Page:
Using Dogpile for Caching
Dogpile is part of an effort to "break up" the Beaker package into smaller, simpler components (which also work better). Here, we illustrate how to approximate Beaker's "cache decoration" function, to decorate any function and store the value in Memcached. We create a Python decorator function called cached() which will provide caching for the output of a single function. It's given the "key" which we'd like to use in Memcached, and internally it makes usage of its own :class:`.Dogpile` object that is dedicated to managing this one function/key:
import pylibmc mc_pool = pylibmc.ThreadMappedPool(pylibmc.Client("localhost")) from dogpile import Dogpile, NeedRegenerationException def cached(key, expiration_time): """A decorator that will cache the return value of a function in memcached given a key.""" def get_value(): with mc_pool.reserve() as mc: value = mc.get(key) if value is None: raise NeedRegenerationException() return value dogpile = Dogpile(expiration_time, init=True) def decorate(fn): def gen_cached(): value = fn() with mc_pool.reserve() as mc: mc.put(key, value) return value def invoke(): with dogpile.acquire(gen_cached, get_value) as value: return value return invoke return decorate
Above we can decorate any function as:
@cached("some key", 3600) def generate_my_expensive_value(): return slow_database.lookup("stuff")
The Dogpile lock will ensure that only one thread at a time performs slow_database.lookup(), and only every 3600 seconds, unless Memcached has removed the value in which case it will be called again as needed.
In particular, Dogpile's system allows us to call the memcached get() function at most once per access, instead of Beaker's system which calls it twice, and doesn't make us call get() when we just created the value.
Scaling Dogpile against Many Keys
The patterns so far have illustrated how to use a single, persistently held :class:`.Dogpile` object which maintains a thread-based lock for the lifespan of some particular value. The :class:`.Dogpile` also is responsible for maintaining the last known "creation time" of the value; this is available from a given :class:`.Dogpile` object from the :attr:`.Dogpile.createdtime` attribute.
For an application that may deal with an arbitrary number of cache keys retrieved from a remote service, this approach must be revised so that we don't need to store a :class:`.Dogpile` object for every possible key in our application's memory.
The two challenges here are:
- We need to create new :class:`.Dogpile` objects as needed, ideally sharing the object for a given key with all concurrent threads, but then not hold onto it afterwards.
- Since we aren't holding the :class:`.Dogpile` persistently, we need to store the last known "creation time" of the value somewhere else, i.e. in the cache itself, and ensure :class:`.Dogpile` uses it.
The approach is another one derived from Beaker, where we will use a registry that can provide a unique :class:`.Dogpile` object given a particular key, ensuring that all concurrent threads use the same object, but then releasing the object to the Python garbage collector when this usage is complete. The :class:`.NameRegistry` object provides this functionality, again constructed around the notion of a creation function that is only invoked as needed. We also will instruct the :meth:`.Dogpile.acquire` method to use a "creation time" value that we retrieve from the cache, via the value_and_created_fn parameter, which supercedes the value_fn we used earlier to expect a function that will return a tuple of (value, created_at):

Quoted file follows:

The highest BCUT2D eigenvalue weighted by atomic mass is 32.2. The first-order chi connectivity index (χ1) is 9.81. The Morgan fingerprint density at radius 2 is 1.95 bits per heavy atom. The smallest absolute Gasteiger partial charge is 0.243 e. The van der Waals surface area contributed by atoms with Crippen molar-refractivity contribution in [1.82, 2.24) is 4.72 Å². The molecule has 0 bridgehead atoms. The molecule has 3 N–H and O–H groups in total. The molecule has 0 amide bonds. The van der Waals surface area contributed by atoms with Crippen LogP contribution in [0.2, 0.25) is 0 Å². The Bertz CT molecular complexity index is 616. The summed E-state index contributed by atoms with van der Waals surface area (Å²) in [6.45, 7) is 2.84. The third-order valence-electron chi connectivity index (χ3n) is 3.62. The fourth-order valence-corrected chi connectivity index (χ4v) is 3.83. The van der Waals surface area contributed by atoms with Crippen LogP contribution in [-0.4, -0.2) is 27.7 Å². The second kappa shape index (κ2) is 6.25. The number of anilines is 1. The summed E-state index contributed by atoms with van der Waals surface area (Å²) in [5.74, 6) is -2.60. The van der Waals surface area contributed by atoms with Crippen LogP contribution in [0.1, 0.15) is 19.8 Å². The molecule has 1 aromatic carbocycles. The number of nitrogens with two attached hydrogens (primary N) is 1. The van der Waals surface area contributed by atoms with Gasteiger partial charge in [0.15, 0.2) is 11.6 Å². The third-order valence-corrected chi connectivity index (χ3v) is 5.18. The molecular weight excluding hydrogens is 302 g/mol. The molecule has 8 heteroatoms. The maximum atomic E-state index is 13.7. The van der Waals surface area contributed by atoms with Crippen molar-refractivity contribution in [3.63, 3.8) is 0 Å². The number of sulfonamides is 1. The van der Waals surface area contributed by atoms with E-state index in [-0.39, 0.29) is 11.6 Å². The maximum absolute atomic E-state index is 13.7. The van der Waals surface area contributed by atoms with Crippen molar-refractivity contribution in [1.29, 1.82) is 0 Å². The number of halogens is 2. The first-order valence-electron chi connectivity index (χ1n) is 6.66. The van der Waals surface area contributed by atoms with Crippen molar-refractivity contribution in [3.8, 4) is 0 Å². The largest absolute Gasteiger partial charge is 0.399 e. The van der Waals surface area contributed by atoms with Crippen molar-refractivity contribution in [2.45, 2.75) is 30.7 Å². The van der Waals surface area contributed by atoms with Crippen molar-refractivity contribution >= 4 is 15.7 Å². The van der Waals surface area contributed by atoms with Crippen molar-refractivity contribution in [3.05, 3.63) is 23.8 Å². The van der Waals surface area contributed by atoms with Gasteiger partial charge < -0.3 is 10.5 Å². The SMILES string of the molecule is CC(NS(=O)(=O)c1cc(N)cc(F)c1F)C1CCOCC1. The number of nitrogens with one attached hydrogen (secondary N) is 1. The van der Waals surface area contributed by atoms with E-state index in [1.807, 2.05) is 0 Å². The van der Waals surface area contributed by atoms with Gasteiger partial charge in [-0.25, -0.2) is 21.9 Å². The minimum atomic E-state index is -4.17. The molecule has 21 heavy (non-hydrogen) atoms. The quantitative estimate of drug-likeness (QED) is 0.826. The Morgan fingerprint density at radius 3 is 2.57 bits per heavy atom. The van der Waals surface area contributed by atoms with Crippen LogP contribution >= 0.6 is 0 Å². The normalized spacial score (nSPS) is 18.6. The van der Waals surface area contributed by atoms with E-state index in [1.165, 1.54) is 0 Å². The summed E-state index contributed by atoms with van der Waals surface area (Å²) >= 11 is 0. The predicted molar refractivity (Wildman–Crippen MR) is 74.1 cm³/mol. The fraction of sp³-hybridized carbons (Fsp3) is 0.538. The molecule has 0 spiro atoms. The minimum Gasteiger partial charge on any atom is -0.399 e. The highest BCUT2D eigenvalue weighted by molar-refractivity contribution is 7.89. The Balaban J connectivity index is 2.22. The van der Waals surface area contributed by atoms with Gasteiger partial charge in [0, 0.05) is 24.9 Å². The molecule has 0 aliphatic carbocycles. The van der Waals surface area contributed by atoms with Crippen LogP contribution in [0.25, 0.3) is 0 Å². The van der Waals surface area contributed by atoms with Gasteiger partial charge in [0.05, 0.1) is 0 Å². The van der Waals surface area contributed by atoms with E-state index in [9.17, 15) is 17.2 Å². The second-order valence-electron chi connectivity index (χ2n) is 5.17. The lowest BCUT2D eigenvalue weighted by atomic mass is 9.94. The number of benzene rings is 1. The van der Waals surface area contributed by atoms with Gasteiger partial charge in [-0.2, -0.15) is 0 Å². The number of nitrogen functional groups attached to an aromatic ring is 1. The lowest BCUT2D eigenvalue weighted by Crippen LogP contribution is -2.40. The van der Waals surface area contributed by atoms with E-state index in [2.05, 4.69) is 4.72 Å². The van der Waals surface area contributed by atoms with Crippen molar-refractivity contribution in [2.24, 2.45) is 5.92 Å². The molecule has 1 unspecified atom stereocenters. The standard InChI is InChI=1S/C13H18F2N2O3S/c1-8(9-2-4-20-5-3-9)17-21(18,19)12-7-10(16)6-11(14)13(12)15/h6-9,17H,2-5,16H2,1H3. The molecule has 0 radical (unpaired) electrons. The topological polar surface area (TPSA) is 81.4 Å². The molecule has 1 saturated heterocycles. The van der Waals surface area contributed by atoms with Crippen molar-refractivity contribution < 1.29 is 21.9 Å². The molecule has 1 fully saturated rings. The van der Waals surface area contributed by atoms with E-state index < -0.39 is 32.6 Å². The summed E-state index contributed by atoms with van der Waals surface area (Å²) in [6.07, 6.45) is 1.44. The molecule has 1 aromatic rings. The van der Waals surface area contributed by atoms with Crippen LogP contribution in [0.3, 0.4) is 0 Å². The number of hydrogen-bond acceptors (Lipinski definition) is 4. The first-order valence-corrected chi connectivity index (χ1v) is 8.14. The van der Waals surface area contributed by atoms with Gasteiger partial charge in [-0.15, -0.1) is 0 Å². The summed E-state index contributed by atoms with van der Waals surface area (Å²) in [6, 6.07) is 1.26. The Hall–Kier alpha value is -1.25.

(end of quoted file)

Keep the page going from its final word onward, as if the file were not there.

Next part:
import pylibmc import pickle import os import time import sha1 from dogpile import Dogpile, NeedRegenerationException, NameRegistry mc_pool = pylibmc.ThreadMappedPool(pylibmc.Client("localhost")) def create_dogpile(key, expiration_time): return Dogpile(expiration_time) dogpile_registry = NameRegistry(create_dogpile) def cache(expiration_time): def get_or_create(key): def get_value(): with mc_pool.reserve() as mc: value = mc.get(key) if value is None: raise NeedRegenerationException() # deserialize a tuple # (value, createdtime) return pickle.loads(value) dogpile = dogpile_registry.get(key, expiration_time) def gen_cached(): value = fn() with mc_pool.reserve() as mc: # serialize a tuple # (value, createdtime) value = (value, time.time()) mc.put(mangled_key, pickle.dumps(value)) return value with dogpile.acquire(gen_cached, value_and_created_fn=get_value) as value: return value return get_or_create
Above, we use Dogpile.registry() to create a name-based "registry" of Dogpile objects. This object will provide to us a Dogpile object that's unique on a certain name (or any hashable object) when we call the get() method. When all usages of that name are complete, the Dogpile object falls out of scope. This way, an application can handle millions of keys without needing to have millions of Dogpile objects persistently resident in memory.
The next part of the approach here is that we'll tell Dogpile that we'll give it the "creation time" that we'll store in our cache - we do this using the value_and_created_fn argument, which assumes we'll be storing and loading the value as a tuple of (value, createdtime). The creation time should always be calculated via time.time(). The acquire() function returns the "value" portion of the tuple to us and uses the "createdtime" portion to determine if the value is expired.
Using a File or Distributed Lock with Dogpile
The example below will use a file-based mutex using lockfile.